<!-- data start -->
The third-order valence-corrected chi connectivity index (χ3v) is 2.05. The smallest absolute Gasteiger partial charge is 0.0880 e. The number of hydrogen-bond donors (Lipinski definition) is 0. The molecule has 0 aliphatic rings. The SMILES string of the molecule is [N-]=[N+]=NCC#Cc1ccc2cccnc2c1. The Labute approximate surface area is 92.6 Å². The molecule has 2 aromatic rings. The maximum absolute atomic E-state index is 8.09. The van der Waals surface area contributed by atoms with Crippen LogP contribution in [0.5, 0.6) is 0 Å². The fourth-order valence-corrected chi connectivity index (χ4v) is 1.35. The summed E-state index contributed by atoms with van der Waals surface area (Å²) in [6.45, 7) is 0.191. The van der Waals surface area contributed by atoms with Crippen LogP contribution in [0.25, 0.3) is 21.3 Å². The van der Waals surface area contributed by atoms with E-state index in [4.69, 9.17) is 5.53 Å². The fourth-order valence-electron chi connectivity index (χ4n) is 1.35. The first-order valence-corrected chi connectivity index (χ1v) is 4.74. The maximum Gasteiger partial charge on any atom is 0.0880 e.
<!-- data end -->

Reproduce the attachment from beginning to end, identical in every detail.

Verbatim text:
The third-order valence-corrected chi connectivity index (χ3v) is 2.05. The smallest absolute Gasteiger partial charge is 0.0880 e. The number of hydrogen-bond donors (Lipinski definition) is 0. The molecule has 0 aliphatic rings. The SMILES string of the molecule is [N-]=[N+]=NCC#Cc1ccc2cccnc2c1. The Labute approximate surface area is 92.6 Å². The molecule has 2 aromatic rings. The maximum absolute atomic E-state index is 8.09. The van der Waals surface area contributed by atoms with Crippen LogP contribution in [0.5, 0.6) is 0 Å². The fourth-order valence-corrected chi connectivity index (χ4v) is 1.35. The summed E-state index contributed by atoms with van der Waals surface area (Å²) in [6.45, 7) is 0.191. The van der Waals surface area contributed by atoms with Crippen LogP contribution in [0.25, 0.3) is 21.3 Å². The van der Waals surface area contributed by atoms with E-state index in [4.69, 9.17) is 5.53 Å². The fourth-order valence-electron chi connectivity index (χ4n) is 1.35. The first-order valence-corrected chi connectivity index (χ1v) is 4.74. The maximum Gasteiger partial charge on any atom is 0.0880 e.